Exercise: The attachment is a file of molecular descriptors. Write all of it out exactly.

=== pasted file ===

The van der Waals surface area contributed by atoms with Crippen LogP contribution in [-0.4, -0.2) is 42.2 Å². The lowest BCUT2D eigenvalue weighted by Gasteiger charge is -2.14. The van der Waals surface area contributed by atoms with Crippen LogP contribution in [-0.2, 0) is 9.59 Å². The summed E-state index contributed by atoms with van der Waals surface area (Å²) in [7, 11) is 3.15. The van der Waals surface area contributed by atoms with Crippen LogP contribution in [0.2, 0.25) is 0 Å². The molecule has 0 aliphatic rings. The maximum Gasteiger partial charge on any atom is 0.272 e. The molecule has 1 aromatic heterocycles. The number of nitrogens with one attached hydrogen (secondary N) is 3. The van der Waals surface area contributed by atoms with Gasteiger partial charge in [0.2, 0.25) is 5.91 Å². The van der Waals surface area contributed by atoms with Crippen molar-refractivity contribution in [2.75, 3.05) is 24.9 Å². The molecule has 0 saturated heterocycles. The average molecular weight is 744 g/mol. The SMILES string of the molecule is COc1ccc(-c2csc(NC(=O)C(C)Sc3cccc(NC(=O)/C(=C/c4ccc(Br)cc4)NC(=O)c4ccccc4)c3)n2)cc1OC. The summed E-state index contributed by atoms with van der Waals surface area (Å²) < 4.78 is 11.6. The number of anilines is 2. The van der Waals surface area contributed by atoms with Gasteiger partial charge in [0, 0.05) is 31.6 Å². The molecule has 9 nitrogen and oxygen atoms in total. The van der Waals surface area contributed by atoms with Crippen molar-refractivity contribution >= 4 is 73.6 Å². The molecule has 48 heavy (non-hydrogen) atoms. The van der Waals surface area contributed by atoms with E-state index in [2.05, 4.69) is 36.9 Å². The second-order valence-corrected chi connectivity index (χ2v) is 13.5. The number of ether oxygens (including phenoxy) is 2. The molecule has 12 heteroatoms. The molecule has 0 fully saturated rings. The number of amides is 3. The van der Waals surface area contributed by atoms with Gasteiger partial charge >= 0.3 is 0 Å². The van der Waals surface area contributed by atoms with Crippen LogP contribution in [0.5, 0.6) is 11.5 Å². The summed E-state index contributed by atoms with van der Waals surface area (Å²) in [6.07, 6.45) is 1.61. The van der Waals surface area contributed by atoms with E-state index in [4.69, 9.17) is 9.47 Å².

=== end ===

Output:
The van der Waals surface area contributed by atoms with Crippen LogP contribution in [-0.4, -0.2) is 42.2 Å². The lowest BCUT2D eigenvalue weighted by Gasteiger charge is -2.14. The van der Waals surface area contributed by atoms with Crippen LogP contribution in [-0.2, 0) is 9.59 Å². The summed E-state index contributed by atoms with van der Waals surface area (Å²) in [7, 11) is 3.15. The van der Waals surface area contributed by atoms with Crippen LogP contribution in [0.2, 0.25) is 0 Å². The molecule has 0 aliphatic rings. The maximum Gasteiger partial charge on any atom is 0.272 e. The molecule has 1 aromatic heterocycles. The number of nitrogens with one attached hydrogen (secondary N) is 3. The van der Waals surface area contributed by atoms with Gasteiger partial charge in [0.2, 0.25) is 5.91 Å². The van der Waals surface area contributed by atoms with Crippen molar-refractivity contribution in [2.75, 3.05) is 24.9 Å². The molecule has 0 saturated heterocycles. The average molecular weight is 744 g/mol. The SMILES string of the molecule is COc1ccc(-c2csc(NC(=O)C(C)Sc3cccc(NC(=O)/C(=C/c4ccc(Br)cc4)NC(=O)c4ccccc4)c3)n2)cc1OC. The summed E-state index contributed by atoms with van der Waals surface area (Å²) < 4.78 is 11.6. The number of anilines is 2. The van der Waals surface area contributed by atoms with Gasteiger partial charge in [0, 0.05) is 31.6 Å². The molecule has 9 nitrogen and oxygen atoms in total. The van der Waals surface area contributed by atoms with Crippen molar-refractivity contribution >= 4 is 73.6 Å². The molecule has 48 heavy (non-hydrogen) atoms. The van der Waals surface area contributed by atoms with E-state index in [2.05, 4.69) is 36.9 Å². The second-order valence-corrected chi connectivity index (χ2v) is 13.5. The number of ether oxygens (including phenoxy) is 2. The molecule has 12 heteroatoms. The molecule has 0 fully saturated rings. The number of amides is 3. The van der Waals surface area contributed by atoms with Gasteiger partial charge >= 0.3 is 0 Å². The van der Waals surface area contributed by atoms with Crippen LogP contribution in [0.5, 0.6) is 11.5 Å². The summed E-state index contributed by atoms with van der Waals surface area (Å²) in [6.07, 6.45) is 1.61. The van der Waals surface area contributed by atoms with E-state index in [4.69, 9.17) is 9.47 Å².